“Air pollution is the major environmental contamination in the developed world”
The group directed by Jordi Sunyer is part of the Research Centre for Environmental Epidemiology (CREAL) and focuses on three research lines, which are based on general population studies. While two junior scientists analyze the effect of pollutants on the respiratory system and hormonal disruption, the main research of Jordi Sunyer himself focuses on the neurological development of children.
To breastfeed or not to breastfeed
Sunyer, who is the co-director of CREAL and also the director of the epidemiology and public health programme of the IMIM, seeks to point out environmental factors to which the pregnant woman was or is exposed, that have an effect on children during pregnancy and after birth. The studies start with the collection of biological samples from pregnant women and from their offspring after birth and are continued with follow up studies for several years.
These analyses include the characterization of toxic substances which the mother might have accumulated long before pregnancy, and which she passes on to the child through breastfeeding like in the case of organochloride compounds. Despite of the negative effect of passing on these toxic compounds, the positive effects of breastfeeding is not under discussion, the scientist explains with a calming smile.
Naturally, the mothers’ diet also plays a critical role on the child’s development, as well as environmental pollutants she or the newborn child might encounter in their surroundings. Therefore, in addition to the analysis of biological material, geographical data are being collected. “We model the entire city and, according to the movements of the participants, we know what type of pollution they could have encountered”, Jordi Sunyer states.
Indoor and outdoor pollutants
Indoor pollutants comprise smoking, but also some combustion sources used in the homes. Measurements of NO2, which is a marker of several pollutants, reveal that children from households using gas have a poorer neurodevelopment than those from households where electricity is used. The former children perform worse in neuropsychological tests like the McCarthy test, which employs puzzles, verbal stimuli or computer performance to score attention, inattention or even hyperactivity. Sunyer further advises that in households employing gas as a combustion source, an extraction hood should be used, and that children ought to be banished from the kitchen while cooking, since then the above mentioned effects are no longer observed.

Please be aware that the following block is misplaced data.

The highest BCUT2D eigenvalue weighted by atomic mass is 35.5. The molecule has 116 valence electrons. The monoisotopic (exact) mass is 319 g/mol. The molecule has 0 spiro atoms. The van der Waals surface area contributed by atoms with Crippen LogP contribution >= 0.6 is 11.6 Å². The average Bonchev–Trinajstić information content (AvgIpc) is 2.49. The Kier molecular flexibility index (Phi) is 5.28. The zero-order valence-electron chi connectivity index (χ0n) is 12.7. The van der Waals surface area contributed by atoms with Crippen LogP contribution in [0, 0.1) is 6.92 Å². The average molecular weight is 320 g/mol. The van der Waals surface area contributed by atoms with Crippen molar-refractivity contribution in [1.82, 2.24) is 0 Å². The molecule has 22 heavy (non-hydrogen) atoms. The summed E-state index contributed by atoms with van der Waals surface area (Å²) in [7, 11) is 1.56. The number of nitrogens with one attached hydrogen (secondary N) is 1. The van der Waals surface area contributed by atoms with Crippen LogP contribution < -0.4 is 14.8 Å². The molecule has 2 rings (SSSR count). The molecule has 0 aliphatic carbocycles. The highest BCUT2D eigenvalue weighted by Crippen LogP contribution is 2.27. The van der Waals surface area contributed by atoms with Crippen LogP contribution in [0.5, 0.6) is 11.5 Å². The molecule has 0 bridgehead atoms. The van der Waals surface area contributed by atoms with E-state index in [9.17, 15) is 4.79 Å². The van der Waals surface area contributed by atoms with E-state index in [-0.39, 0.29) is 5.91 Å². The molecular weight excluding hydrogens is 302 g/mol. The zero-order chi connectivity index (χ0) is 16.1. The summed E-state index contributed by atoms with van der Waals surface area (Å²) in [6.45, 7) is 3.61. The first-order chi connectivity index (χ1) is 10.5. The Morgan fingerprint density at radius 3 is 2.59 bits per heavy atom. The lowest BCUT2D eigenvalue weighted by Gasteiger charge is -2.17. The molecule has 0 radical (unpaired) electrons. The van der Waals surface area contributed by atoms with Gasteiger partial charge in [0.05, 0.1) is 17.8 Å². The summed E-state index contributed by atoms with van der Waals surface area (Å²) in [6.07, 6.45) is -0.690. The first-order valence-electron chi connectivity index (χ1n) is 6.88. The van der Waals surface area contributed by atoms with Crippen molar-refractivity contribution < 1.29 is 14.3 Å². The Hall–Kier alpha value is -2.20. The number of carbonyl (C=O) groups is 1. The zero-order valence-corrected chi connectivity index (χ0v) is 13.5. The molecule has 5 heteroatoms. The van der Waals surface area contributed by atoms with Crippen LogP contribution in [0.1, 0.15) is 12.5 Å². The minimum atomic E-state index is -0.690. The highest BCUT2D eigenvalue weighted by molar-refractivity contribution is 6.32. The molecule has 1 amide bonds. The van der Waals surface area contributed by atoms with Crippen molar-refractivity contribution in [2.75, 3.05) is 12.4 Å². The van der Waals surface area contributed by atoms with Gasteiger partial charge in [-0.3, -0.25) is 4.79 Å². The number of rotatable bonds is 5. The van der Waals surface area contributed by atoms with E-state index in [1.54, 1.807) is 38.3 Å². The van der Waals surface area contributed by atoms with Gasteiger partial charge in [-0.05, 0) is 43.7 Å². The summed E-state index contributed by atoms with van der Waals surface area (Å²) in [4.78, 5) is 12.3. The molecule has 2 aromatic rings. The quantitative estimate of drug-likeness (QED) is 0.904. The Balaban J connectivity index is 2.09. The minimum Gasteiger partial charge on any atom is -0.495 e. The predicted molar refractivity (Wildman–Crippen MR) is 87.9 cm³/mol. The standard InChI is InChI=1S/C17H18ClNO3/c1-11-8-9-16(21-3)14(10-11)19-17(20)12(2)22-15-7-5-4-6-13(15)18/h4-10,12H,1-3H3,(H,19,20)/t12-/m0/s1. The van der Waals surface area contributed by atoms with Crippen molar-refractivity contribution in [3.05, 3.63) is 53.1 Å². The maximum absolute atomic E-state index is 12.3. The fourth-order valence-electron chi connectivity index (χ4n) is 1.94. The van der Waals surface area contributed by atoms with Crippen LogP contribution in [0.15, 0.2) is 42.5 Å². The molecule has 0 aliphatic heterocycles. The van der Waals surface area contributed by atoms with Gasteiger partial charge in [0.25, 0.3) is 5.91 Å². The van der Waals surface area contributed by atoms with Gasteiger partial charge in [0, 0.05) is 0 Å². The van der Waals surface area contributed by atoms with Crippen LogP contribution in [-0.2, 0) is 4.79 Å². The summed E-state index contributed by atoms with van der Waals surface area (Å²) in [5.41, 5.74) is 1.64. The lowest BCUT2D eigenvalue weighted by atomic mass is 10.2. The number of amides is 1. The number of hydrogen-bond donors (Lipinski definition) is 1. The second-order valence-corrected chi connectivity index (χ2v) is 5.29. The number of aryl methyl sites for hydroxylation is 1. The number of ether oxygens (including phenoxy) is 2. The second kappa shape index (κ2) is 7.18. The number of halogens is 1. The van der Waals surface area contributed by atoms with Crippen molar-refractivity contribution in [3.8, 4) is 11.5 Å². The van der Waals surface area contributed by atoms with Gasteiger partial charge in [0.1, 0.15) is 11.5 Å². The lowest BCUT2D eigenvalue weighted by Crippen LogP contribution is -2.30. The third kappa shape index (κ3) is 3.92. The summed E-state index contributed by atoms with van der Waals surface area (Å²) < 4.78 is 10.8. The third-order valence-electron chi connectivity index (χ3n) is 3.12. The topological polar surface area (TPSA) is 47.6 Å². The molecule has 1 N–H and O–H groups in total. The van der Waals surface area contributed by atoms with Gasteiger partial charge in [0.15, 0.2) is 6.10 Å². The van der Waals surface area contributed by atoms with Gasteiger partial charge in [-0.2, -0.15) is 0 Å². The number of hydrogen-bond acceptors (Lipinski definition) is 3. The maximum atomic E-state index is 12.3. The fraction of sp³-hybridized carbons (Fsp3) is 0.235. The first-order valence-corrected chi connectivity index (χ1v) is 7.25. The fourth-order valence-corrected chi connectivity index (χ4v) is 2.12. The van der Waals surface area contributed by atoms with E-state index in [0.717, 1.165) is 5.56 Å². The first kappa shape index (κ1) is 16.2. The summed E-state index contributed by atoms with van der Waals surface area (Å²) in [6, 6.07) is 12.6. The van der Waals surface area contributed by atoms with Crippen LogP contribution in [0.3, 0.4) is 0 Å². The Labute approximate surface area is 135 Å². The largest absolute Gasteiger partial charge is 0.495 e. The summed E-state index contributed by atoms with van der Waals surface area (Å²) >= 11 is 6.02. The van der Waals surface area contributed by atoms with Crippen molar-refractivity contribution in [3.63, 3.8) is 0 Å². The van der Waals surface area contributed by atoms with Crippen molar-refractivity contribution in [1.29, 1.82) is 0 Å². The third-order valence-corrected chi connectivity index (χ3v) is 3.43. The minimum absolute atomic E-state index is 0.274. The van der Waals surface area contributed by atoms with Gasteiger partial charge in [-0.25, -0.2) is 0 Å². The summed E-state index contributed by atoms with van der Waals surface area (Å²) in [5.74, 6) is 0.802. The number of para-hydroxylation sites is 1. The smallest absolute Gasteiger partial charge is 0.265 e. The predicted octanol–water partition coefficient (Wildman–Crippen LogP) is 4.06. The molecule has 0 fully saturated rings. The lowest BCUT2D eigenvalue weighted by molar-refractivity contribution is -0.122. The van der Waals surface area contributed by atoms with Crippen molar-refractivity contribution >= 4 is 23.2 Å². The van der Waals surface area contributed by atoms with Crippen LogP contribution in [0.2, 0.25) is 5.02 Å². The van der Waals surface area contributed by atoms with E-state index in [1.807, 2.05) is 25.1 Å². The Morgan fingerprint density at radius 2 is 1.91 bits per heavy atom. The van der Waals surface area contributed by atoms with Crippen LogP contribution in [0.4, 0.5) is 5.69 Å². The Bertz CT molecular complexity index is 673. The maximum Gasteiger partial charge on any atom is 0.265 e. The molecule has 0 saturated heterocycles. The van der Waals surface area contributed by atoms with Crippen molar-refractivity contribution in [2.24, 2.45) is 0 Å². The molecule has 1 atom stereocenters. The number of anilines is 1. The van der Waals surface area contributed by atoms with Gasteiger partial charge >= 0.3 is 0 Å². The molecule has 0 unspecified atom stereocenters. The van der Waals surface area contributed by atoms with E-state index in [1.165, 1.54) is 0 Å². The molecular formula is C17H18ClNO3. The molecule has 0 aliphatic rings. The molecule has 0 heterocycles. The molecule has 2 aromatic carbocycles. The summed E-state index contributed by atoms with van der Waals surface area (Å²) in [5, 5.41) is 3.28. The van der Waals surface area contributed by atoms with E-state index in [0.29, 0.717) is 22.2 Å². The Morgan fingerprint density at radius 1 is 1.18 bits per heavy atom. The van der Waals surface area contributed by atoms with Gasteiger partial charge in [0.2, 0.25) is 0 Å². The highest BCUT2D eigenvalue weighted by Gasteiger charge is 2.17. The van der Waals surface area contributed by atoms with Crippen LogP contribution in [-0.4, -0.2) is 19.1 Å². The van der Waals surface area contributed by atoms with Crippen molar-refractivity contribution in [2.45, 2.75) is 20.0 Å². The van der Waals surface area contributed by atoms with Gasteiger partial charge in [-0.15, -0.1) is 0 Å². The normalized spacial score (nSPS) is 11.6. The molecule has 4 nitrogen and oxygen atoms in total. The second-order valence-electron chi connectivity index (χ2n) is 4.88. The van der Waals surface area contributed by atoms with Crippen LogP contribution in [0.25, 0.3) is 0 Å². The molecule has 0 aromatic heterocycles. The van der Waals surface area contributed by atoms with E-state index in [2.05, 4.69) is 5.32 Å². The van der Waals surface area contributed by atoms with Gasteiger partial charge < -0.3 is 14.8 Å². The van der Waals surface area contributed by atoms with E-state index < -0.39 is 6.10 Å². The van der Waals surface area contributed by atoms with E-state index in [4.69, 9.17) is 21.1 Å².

These early life exposures, which start already at conception, show that the described phenotypes cannot be explained exclusively by means of genetics, but that the environment does indeed play an important role. However, the group also does analyse the regulatory mechanisms at the genetic level, in collaboration with the group of Xavier Estivill at the CRG.
The silent pandemic
“Environmental air pollution probably is the major pollutant in the developed world”, says Sunyer. “It is everywhere and you can not avoid it. A group in Harvard even refers to it as the silent pandemic”. According to this group the curve of IQ or neurodevelopmental performance of the whole society is downshifting because of the polluted environment. As a consequence, the number of children with problems in school performance increases and this is also related to an increase in hyperactivity. Therefore, the scientist concludes, “understanding the effect of air pollution on child health is a major goal for our group”.
This article was published in the El·lipse publication of the PRBB.